Issue #3

This week is Mental Health Awareness Week with the Mental Health Foundation leading the “Take time to kōrero” campaign. Other uplifting campaigns like the Aro campaign run by Protect our whakapapa are also well worth checking out.

Issue #3

Kei ngā pou kōrero o te motu, tēnā koutou katoa,

As all of us in our communities work hard to protect our whānau from COVID-19, it’s important that we take some time to look after ourselves.

This week is Mental Health Awareness Week with the Mental Health Foundation leading the “Take time to kōrero” campaign. Other uplifting campaigns like the Aro campaign run by Protect our whakapapa are also well worth checking out.

This fortnightly pānui provides you with an update on the national COVID-19 Māori vaccination campaign and shares some of the creative ways iwi and Māori organisations are using the Karawhiua resources to support their local campaigns.

In this update:

·        Promoting ‘Vax Now” options

·        Getting the word out on radio

·        Ngāti Rangatahi Launch

·        More bilingual Karawhiua billboards light up around the motu

·        Taking a Te Ao Māori approach to misinformation

·        Be A Doer! Karawhiua Facebook frames


Vax Now - No need to book

 In line with the launch of the Vax fleet of buses in Tāmaki and more mobile and pop-up options around the motu, Karawhiua has created a new key to easily find ‘Vax Now’ options.

Vax Now centres are colour coded on our Karawhiua mapping function – orange for Vax Now or orange and blue for kaupapa Māori Vax Now centres.

You can still book vaccine appointments online via BookMyVaccine or book for you and your whānau via Healthline 0800 28 29 26.



Getting the word out

With the urgent focus on getting Tāmaki Makaurau vaccinated we are promoting the Vax Now options on radio stations Waatea, Tainui FM, Flava and Mai. Each day we update the stations on new walk-in and drive-through centres, as well as keeping track of where the vaccine buses are parked up. The radio hosts are doing a great job of taking that information and keeping it fresh.

Iwi stations throughout Aotearoa are also playing 30 second pre-recorded adverts in English and te reo Māori encouraging people to find out where they can get vaccinated and directing them to for trusted information.  

Ngā mihi to the Māori Media Network who produced the adverts at super speed and to Kihi Ririnui for voicing them.


Ngāti Rangatahi campaign takes flight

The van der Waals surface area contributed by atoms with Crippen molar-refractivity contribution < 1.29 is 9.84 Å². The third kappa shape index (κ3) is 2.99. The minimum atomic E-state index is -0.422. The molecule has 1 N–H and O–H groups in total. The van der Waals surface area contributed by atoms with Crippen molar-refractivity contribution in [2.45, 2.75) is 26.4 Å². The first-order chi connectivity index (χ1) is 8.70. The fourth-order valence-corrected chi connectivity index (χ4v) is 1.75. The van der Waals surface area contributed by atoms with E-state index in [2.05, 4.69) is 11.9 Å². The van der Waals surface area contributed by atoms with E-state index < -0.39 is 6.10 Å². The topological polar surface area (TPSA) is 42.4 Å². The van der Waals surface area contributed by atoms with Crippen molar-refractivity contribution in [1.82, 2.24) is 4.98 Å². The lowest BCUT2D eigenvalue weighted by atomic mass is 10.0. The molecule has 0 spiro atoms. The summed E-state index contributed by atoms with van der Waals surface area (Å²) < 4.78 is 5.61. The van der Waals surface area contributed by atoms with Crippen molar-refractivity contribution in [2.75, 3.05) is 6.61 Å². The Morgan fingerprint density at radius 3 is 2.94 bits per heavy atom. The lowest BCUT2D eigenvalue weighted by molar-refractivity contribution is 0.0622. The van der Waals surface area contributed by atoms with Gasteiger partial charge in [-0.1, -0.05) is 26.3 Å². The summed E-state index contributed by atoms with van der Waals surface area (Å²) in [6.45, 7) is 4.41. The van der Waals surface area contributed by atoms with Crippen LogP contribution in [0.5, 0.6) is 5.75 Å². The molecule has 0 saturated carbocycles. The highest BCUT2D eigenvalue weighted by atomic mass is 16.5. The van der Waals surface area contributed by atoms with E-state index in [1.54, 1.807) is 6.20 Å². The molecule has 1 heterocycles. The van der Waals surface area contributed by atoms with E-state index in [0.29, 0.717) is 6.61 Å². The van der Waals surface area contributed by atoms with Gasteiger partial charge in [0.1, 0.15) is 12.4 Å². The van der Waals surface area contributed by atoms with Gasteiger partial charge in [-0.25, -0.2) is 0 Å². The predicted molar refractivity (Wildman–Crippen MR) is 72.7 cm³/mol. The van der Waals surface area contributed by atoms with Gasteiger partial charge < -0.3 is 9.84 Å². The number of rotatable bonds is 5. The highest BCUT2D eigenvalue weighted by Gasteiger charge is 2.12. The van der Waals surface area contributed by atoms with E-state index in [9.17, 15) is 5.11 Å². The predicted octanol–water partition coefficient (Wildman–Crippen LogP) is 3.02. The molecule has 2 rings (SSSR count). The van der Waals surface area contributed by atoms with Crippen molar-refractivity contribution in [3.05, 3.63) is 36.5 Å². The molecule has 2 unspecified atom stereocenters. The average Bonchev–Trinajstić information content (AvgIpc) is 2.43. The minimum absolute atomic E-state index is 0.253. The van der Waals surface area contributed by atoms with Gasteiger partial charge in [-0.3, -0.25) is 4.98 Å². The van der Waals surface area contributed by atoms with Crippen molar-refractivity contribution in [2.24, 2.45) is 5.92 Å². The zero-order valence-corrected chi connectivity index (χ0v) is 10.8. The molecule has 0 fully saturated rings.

The rangatahi vaccination campaign was launched in Ngāruawāhia on Saturday with a mass vax event, spot prizes and positive whānau vibes. More than 300 people were vaccinated, most of whom were Māori.

Maioha Panapa who is co-leading the campaign to encourage more rangatahi to get vaccinated says the launch highlighted the importance of making whānau feel comfortable and creating a fun atmosphere.

“We had competitions, spot prizes and giveaways as a way of rewarding people for choosing to protect their whānau. We wanted to allay fears, to create advocates for the vaccine,” she says.

The campaign will be rolled out on digital platforms such as Instagram and Tik Tok and will include live events around the motu. Check out their most recent pānui here.

The Ngāti Rangatahi campaign is supported by Karawhiua and the Iwi Communications Collective.



Digital Billboards

With funding support from the Ministry of Health, we will continue to promote regional billboards across the motu for at least the next month.

The localised billboards have become a source of pride for Iwi and Māori around the country.



Leanne Matuku from Tui Ora in Taranaki and her beautiful whānau volunteered to feature on Taranaki billboards. It was very important to her to showcase local faces, “If we can encourage as many as possible to get vaccinated and our whānau photo does that then get our faces out there!”



Te Tairāwhiti


Toitū Tairāwhiti says they are best able to reach their whānau.

Their communications coordinator Rawinia Parata was able to source beautiful, engaging, local imagery that made all the difference to their promotion.

“They are us, and we are them. It was essential that the messaging was consistent with the national campaign but had a distinctive Tairāwhiti look and feel. We wanted our whānau to see themselves in the collateral we develop and promote.”


Taking a Te Ao Māori approach to Misinformation

Following on from the first Karawhiua wānanga on Misinformation, we have picked up the request to have more kōrero on taking a Te Ao Māori approach to managing misinformation.

Tina Ngata (Ngāti Porou) who is an indigenous and environmental advocate, scholar, blogger and community leader on the East Cape will present her views on managing misinformation from a Te Ao Māori point of view.

The online wānanga is on this Friday 10.30am-11:30am which you are welcome to join. Please contact us via email if you haven't received an invite and you want to attend.

In the meantime, we encourage whānau to seek trusted information from &

Show everyone that you’re a Doer!

We are up and running now with frames on Facebook that you can put on your profile picture. To select a frame, click on your profile picture, select to add a frame, and search for Karawhiua. There are a few to choose from including the examples below.


How can we help?

Feel free to forward this pānui on to your networks. Anyone who wishes to subscribe to future updates can do so by emailing the team. 

If you are looking to get involved in the Karawhiua campaign, co-brand with us or would like some support, flick us an email to discuss what we can do for you. You can also check out the resources page for videos, posters and guidelines you can use.

Until next time… keep up the great work and please keep sending us through examples of your mahi.

Ka kite anō,

Karawhiua Team